Quadratus Lumborum Syndrome

Original Editor - Kardelen Aktas

Top Contributors - Kardelen Aktas and Kim Jackson  

Introduction[edit | edit source]

Quadratus Lumborum is the deepest muscle of the lumbar region. Extends from pelvis to last rib. It contracts while sitting, walking and standing and is therefore very susceptible to pain formation.Pain is usually caused by overuse, but can sometimes be caused by weakness and tension. Constantly standing in the same position will reduce blood flow and thus pave the way for pain. At the same time, the weakness of the back extensor muscles can also form the basis of the pain as it will put a load on the Quadratus Lumborum.

Symptoms[edit | edit source]

Myofascial pain syndrome (MPS) of the spinal stabilizer muscles is one of the most frequent causes of chronic low back pain. However, MPS is often overlooked. Among the spinal stabilizer muscles, the quadratus lumborum (QL) is frequently a trigger point and location of referred low back pain Overuse and strain of the QL is one of the major causes of chronic pain in the lower back.

MPS is characterized by symptoms that include localized muscular tenderness, myofascial trigger points, a palpable intramuscular taut band, and a muscular twitching response. MPS is a common cause of pain and dysfunction in the musculoskeletal system and accounts for 20% to 95% of cases with musculoskeletal pain presenting at outpatient clinics and pain management centers. The primary goal of managing MPS is to break the vicious cycle of pain through the elimination of trigger points. There are various treatments for the elimination of myofascial trigger points, including trigger point injection (TPI), ischemic compression, stretching, massage, and treatment modalities, including ultrasound and transcutaneous electrical nerve stimulation. A variety of treatments exist, but the most effective treatment for MPS is still under debate.[1]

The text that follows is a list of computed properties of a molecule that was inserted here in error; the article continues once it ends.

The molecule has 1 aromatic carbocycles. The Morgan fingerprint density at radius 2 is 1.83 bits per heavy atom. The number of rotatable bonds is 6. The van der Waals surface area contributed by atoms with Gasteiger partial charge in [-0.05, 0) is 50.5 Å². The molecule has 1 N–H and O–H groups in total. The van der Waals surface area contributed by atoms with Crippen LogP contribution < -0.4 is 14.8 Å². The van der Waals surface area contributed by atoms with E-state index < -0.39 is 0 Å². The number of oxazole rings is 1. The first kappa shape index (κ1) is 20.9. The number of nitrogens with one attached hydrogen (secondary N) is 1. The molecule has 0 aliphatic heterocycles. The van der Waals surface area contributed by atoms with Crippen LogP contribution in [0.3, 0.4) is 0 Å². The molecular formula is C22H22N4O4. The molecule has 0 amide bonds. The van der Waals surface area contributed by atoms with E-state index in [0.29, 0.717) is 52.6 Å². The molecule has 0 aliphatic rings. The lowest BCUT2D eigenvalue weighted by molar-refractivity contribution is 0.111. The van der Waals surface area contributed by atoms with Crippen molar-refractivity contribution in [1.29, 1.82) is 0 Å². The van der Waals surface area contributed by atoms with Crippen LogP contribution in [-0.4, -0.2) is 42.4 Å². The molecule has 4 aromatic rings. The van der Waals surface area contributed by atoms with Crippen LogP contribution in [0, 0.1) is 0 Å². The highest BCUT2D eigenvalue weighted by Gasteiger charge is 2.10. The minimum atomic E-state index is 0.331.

It is characterized by pain and tension in the lumbar region.

The type and severity of pain can vary. Low back pain is often described as a deep ache, but it can also be felt as sharp and acute depending on the cause. Although the discomfort usually occurs at rest, it can get worse with movement. Lying, walking, standing, and rolling may aggravate the pain. Sharp pain may also be felt when sneezing or coughing. Quadratus lumborum pain can even interfere with daily activities such as walking and sitting.

Quadratus lumborum pain can become chronic. Long-term pain often impairs a person's quality of life and well-being, and also affects them physically. People with chronic low back pain are more likely to experience anxiety and depression than those without chronic pain.

Also, if one part of the body is causing pain, other parts try to support the painful area. For example, if the quadratus lumborum is tight and painful, we may find that the person begins to twist or change their gait by changing their body posture. This changing posture can place an additional load on other parts of the body, such as the hips, further increasing the pain.[2]

Trigger Points[edit | edit source]